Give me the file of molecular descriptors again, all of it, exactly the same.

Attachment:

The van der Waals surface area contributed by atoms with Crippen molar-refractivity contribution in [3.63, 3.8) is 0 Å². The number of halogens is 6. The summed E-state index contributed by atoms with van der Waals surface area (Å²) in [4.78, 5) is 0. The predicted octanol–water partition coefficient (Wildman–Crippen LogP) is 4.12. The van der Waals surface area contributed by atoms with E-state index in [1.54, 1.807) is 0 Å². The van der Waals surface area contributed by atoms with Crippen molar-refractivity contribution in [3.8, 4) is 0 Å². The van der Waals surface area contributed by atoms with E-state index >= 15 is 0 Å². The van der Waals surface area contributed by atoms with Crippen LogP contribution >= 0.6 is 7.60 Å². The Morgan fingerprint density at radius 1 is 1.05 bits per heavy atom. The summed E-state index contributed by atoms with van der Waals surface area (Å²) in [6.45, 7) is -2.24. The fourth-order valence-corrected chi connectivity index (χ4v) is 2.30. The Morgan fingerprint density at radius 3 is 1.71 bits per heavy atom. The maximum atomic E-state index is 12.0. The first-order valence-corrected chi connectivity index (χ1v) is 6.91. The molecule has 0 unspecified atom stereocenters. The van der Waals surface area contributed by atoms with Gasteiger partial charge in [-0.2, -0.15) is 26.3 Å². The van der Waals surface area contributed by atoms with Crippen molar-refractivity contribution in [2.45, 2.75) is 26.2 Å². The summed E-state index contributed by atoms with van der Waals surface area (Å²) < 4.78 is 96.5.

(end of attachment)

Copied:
The van der Waals surface area contributed by atoms with Crippen molar-refractivity contribution in [3.63, 3.8) is 0 Å². The number of halogens is 6. The summed E-state index contributed by atoms with van der Waals surface area (Å²) in [4.78, 5) is 0. The predicted octanol–water partition coefficient (Wildman–Crippen LogP) is 4.12. The van der Waals surface area contributed by atoms with E-state index in [1.54, 1.807) is 0 Å². The van der Waals surface area contributed by atoms with Crippen molar-refractivity contribution in [3.8, 4) is 0 Å². The van der Waals surface area contributed by atoms with E-state index >= 15 is 0 Å². The van der Waals surface area contributed by atoms with Crippen LogP contribution >= 0.6 is 7.60 Å². The Morgan fingerprint density at radius 1 is 1.05 bits per heavy atom. The summed E-state index contributed by atoms with van der Waals surface area (Å²) in [6.45, 7) is -2.24. The fourth-order valence-corrected chi connectivity index (χ4v) is 2.30. The Morgan fingerprint density at radius 3 is 1.71 bits per heavy atom. The maximum atomic E-state index is 12.0. The first-order valence-corrected chi connectivity index (χ1v) is 6.91. The molecule has 0 unspecified atom stereocenters. The van der Waals surface area contributed by atoms with Gasteiger partial charge in [-0.2, -0.15) is 26.3 Å². The van der Waals surface area contributed by atoms with Crippen molar-refractivity contribution in [2.45, 2.75) is 26.2 Å². The summed E-state index contributed by atoms with van der Waals surface area (Å²) < 4.78 is 96.5.